Analysis: North Sea Utilization

With the UK estimating recoverable reserves of 25 Bboe and Norway estimating 82 Bboe of remaining reserves, the North Sea remains a viable geographic locale for hydrocarbon exploration and production. In fact, approximately 300 - 400 MMboe were discovered in the UK North Sea in 2008, and 837 MMboe were discovered in the Norwegian North Sea.

Despite large reserves, relatively successful exploration and established development infrastructure, exploration and production in the North Sea are waning. Furthermore, the combination of the extreme environment, HPHT reserves and dwindling E&P budgets is expected to hit the North Sea oil and gas industry head-on.

Nonetheless, there is a silver lining: While the North Sea may experience a short-term slow down, the demand for petroleum remains, as does the proven commerciality of the region. Additionally, while rigs capable of drilling in the North Sea must be equipped for the harsh environment, the majority of the waters in the area are at relatively shallow to mid-water levels. With declining utilization and a growing fleet of jackups, these rigs will be more plentiful, less expensive and more likely to find work in the North Sea, ultimately bumping up exploration and production activities in the region.

Past North Sea Rig Utilization

Focusing on the offshore rig fleet contracted for work in the North Sea, specifically jackups and floaters (drillships and semisubmersible rigs), utilization has proven quite high in 2006, 2007 and 2008.

The North Sea experienced 100% utilization of jackups in April 2006 with 32 contracted. In April 2007, the jackup market saw a 100% utilization rate, with 35 rigs contracted for work in the area. The average jackup dayrates increased year-over-year from $113,000 in April 2006 to $168,000 in April 2007, which was an increase of nearly 49%. With a further increased average dayrate of $192,000, the number of jackups contracted dropped slightly in April 2008 to 32 rigs, but the utilization remained high at 97%.

With an average dayrate of $160,000, the floater rig market in April 2006 experienced 89% utilization with 39 rigs contracted for work in the North Sea. The next year saw 38 rigs contracted, which was a 95% rig utilization rate. The average floater dayrate grew by 38% in April 2007 to $220,000. Increasing utilization to 98%, thirty-nine floaters were contracted for work in the North Sea in April 2008. Growing another 40%, dayrates for floaters in the North Sea averaged approximately $307,000 in April 2008.


Jackups & Floaters Contracted in the North Sea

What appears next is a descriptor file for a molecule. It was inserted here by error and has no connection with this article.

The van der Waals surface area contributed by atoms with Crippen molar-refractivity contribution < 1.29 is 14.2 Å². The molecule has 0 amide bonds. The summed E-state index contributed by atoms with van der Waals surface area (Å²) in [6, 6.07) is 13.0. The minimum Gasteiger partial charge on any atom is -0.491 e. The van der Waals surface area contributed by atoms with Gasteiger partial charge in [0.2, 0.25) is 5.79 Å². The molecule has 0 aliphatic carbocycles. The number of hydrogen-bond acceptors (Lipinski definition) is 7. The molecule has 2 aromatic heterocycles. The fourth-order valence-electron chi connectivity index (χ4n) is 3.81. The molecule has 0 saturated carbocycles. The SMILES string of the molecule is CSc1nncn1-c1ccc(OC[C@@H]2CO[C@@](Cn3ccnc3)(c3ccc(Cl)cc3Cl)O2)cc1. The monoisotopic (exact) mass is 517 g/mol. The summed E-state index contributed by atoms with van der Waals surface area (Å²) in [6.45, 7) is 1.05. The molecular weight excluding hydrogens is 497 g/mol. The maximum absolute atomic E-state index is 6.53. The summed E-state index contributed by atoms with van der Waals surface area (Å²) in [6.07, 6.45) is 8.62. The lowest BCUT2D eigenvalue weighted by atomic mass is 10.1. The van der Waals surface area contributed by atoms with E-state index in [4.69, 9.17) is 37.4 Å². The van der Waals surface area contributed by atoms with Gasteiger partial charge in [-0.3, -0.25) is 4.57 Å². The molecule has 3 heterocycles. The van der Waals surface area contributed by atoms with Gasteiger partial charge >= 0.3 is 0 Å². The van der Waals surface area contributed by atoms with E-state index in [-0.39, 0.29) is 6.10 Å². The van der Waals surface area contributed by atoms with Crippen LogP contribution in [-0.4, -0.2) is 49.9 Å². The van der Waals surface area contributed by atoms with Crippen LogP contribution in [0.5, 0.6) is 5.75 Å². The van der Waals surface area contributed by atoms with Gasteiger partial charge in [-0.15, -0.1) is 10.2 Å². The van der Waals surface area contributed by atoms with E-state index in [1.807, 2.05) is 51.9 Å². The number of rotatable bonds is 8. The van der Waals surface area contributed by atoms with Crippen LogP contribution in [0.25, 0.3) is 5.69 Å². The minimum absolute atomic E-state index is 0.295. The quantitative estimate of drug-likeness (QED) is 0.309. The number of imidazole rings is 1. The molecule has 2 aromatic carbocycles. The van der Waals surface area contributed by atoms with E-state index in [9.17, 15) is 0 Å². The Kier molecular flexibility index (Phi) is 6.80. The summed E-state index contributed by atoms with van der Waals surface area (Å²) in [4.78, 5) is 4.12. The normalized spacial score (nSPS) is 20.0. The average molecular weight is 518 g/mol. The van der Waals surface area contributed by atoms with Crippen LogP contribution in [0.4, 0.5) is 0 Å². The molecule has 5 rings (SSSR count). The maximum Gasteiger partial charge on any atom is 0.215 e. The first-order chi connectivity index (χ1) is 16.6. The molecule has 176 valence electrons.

North Sea Rig Utilization Today and Tomorrow

With a 100% rig utilization rate, 35 jackups are contracted for work in the North Sea in April 2009, with an average dayrate of $198,000. Contracted jackups drop considerably looking into the future, with only 14 jackups contracted in April 2010 (40% utilization). For April 2011, there are only six jackups currently contracted, and two jackups contracted in April 2012.

Because of their relatively short contracts, jackups tend to be the more volatile of category of offshore rigs in terms of utilization and day rates. Additionally, operators tend not to contract jackups as far in advance as deepwater rigs. This is evidenced in the falling numbers of jackups contracted in the North Sea.

While North Sea utilization rates drop over time for floating rigs, those numbers do not fall as drastically or as quickly as the jackups. In April 2009, there are 34 floaters contracted to work in the North Sea, an 83% utilization rate with an average dayrate of $389,000. The number of floaters contracted in the North Sea grows in 2010 to 36 rigs contracted, which is an 89% utilization rate.

Looking further into the future, the number of drillships and semis contracted for work in the North Sea starts to drop. In April 2011, there are 24 floaters contracted to work in the North Sea; and in April 2012, there are 15 floaters contracted.


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Generated by readers, the comments included herein do not reflect the views and opinions of Rigzone. All comments are subject to editorial review. Off-topic, inappropriate or insulting comments will be removed.
Don Mciver | Apr. 25, 2009
Well, as far as I can see this is a good piece of news for the UK as a whole. We have a fantastic infrastructure here, and we know that the future is bright just beyond these short dark days.

John C Milne | Apr. 7, 2009
This is not all bad news. We have enjoyed nearly 50 years of drilling activity in the North Sea and have developed a base of knowledge and expertise which has brought unexpected wealth and prosperity. From what we know we should be able to sustain the industry at home and abroad for a further 50. One major problem is in persuading the upcoming generations to believe that this is a viable and attractive industry. Let's have more good news.

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